NEW YORK - The Communist Party USA sees the 2012 elections as literally a matter of life and death.
At the party's annual conference here last weekend, Joelle Fishman, chair of the party's political action commission, said the "drumbeat of racist and anti-union stereotypes and fear tactics is the underpinning of the entire Republican agenda. It is life threatening for millions of people."
She described the "senseless murder" of Trayvon Martin as "the deadliness of the racist extreme right wing message carried to its logical horrible conclusion" and said that when Newt Gingrich called Barack Obama "the food stamp president" he was "speaking in code to place blame" for the economic crisis "on people of color and those who are poor or unemployed. He was taking the spotlight away from corporate greed and looking to create divisions within the 99%."
In a matter of weeks after Gingrich made those remarks Republican Congressman Paul Ryan released a budget, endorsed by Mitt Romney, which, for all practical purposes, ends the food stamp program.
"Such lack of basic nutrition threatens the lives of 4 million seniors, 4 million adults who receive disability benefits, and 23 million children, including 10 million children in households with cash income below half the poverty line," said Fishman.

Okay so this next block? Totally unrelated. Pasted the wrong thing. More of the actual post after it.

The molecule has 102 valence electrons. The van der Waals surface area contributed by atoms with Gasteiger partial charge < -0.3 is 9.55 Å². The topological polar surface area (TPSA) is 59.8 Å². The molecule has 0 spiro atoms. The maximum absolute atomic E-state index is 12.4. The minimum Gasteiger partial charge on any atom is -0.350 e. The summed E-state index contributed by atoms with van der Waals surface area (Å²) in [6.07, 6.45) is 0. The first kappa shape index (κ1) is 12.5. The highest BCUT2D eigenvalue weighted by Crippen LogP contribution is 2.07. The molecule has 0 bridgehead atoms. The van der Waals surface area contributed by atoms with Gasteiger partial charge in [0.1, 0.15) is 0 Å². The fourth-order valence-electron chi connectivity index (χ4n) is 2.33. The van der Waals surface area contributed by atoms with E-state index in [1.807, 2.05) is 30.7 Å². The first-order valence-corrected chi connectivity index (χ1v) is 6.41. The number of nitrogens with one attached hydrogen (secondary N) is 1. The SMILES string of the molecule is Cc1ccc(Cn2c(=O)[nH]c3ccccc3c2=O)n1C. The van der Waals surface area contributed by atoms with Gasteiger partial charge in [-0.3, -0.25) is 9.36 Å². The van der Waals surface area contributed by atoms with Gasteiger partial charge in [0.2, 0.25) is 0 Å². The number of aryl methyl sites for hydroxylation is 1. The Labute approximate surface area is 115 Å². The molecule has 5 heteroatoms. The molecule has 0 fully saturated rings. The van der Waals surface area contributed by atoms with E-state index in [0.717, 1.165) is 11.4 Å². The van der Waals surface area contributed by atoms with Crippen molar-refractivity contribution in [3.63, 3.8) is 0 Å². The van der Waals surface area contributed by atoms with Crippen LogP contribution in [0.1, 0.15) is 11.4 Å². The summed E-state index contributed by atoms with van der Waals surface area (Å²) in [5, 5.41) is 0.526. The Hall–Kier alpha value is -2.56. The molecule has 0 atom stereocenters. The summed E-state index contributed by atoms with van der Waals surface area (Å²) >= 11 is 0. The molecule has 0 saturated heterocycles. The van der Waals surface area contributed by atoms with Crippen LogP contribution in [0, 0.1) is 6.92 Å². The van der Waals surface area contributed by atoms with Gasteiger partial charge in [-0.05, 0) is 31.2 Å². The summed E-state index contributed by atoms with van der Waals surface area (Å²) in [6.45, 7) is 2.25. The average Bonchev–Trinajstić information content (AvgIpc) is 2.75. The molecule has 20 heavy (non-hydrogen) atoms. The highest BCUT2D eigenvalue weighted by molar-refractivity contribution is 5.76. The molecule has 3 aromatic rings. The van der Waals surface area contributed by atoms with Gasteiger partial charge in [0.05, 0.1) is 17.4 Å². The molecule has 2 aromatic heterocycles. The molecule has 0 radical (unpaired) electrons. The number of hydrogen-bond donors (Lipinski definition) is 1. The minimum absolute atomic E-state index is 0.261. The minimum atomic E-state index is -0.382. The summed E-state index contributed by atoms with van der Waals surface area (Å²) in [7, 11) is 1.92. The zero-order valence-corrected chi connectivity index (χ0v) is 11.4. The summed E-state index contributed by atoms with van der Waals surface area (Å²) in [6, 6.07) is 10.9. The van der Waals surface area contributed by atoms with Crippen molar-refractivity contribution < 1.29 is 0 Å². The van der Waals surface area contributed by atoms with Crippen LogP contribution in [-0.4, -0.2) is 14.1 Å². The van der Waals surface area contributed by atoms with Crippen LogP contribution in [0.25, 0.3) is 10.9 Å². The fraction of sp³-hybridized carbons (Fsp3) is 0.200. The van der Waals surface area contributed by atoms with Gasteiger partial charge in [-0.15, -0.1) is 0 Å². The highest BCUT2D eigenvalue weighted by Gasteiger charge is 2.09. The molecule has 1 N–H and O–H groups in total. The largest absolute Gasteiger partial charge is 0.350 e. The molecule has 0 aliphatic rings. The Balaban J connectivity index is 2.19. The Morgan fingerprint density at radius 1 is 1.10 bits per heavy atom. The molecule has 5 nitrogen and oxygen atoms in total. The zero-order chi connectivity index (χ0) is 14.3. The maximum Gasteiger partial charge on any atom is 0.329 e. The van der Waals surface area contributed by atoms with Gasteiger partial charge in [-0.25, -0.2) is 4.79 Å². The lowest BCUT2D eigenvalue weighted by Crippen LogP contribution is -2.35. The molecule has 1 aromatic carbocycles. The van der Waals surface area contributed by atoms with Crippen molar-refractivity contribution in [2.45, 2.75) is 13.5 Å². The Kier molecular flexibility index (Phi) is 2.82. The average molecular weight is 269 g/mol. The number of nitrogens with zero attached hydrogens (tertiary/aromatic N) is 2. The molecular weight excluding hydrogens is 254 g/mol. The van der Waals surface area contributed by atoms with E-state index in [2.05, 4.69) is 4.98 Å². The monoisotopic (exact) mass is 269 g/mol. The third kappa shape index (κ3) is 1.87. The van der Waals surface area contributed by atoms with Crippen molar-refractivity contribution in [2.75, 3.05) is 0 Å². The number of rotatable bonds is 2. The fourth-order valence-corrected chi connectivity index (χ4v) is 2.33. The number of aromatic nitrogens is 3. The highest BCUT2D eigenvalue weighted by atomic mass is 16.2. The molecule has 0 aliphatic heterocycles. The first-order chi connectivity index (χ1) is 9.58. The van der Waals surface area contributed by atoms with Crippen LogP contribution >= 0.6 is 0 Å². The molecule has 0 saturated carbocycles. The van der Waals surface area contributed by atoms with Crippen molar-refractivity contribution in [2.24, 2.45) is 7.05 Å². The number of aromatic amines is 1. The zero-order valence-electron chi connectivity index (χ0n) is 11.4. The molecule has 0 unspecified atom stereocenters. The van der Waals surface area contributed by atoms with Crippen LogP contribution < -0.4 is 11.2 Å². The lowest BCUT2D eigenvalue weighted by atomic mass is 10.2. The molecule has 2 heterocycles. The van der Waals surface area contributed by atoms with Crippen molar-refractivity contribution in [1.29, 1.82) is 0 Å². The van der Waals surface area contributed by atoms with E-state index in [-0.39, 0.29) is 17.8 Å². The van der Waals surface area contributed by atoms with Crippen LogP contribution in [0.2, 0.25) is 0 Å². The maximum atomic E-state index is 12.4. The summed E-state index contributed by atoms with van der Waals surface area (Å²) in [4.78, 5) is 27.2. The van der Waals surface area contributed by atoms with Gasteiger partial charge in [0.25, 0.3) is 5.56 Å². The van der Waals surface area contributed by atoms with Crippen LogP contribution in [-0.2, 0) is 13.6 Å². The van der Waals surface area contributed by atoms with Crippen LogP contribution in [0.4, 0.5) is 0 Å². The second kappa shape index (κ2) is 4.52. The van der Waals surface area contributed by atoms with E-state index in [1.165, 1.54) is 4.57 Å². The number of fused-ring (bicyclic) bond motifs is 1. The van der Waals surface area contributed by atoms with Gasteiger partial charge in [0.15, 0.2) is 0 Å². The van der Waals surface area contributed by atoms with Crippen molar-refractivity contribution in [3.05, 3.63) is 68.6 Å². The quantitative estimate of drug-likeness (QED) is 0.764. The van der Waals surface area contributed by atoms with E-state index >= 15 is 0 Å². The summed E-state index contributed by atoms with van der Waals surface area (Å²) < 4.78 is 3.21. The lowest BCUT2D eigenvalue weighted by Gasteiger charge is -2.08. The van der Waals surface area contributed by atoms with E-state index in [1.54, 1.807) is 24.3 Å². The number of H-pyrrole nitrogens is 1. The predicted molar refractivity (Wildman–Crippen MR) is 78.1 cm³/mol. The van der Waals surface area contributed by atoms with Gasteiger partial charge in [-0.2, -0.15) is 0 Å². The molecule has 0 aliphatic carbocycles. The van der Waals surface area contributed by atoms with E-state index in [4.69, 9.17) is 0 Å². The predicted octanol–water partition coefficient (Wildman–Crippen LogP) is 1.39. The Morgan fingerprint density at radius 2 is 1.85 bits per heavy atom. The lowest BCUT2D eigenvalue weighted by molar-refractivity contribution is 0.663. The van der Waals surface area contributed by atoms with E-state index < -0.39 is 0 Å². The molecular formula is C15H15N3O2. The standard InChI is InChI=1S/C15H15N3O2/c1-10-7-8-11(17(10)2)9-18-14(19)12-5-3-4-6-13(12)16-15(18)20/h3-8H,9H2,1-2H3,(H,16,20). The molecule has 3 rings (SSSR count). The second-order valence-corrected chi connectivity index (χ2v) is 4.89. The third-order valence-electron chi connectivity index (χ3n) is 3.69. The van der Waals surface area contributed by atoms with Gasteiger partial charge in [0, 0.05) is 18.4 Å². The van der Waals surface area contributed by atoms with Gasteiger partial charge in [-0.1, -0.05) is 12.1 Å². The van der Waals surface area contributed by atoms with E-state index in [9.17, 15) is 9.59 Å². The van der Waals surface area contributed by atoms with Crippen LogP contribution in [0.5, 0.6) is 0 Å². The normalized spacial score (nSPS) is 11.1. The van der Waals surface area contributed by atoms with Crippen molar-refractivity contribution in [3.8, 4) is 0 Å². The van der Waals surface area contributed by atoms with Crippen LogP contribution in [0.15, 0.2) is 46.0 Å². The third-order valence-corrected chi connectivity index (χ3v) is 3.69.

While Communists see the defeat of right wing extremists, they maintain that the 2012 election is not about either a political party or a candidate.
"This election is about our lives, our future, the heart and soul of our nation," said Fishman. "It is about whether the 99% and the working class within it will be able to get onto higher ground. Will we be left fighting for our lives or will we be in a position to further the struggle toward a transformation of our country to put people before profits?"
Are Communists hopeful about the prospects for defeating the right wing in 2012?
As Fishman tells it, they are.
She told a story she had heard from activists in the Pittsburgh area where the restart of General Motors created thousands of jobs for people making auto parts.
"Having a job has been the best argument to pull people away from supporting the tea party," one of the activists told Fishman.
Democracy Corp and Women's Voices/Women's Vote did a survey in 44 congressional districts that had been Republican, went for Obama in 2008, and then back to Republican in 2010. These districts are key not only for the outcome of the Presidential race, but also for the makeup of the House and Senate.
Like everywhere else, jobs and the economy were identified as the top issues.
When the facts of the Ryan budget were explained to these voters, said Fishman, including the cuts to human needs and the Medicare voucher plan, they shifted support to Obama. They also disagreed with Republican policies, including GOP attempts to kill funding for contraception.
"Many women shifted toward Obama in response to the harsh and cruel Republican policies," said Fishman.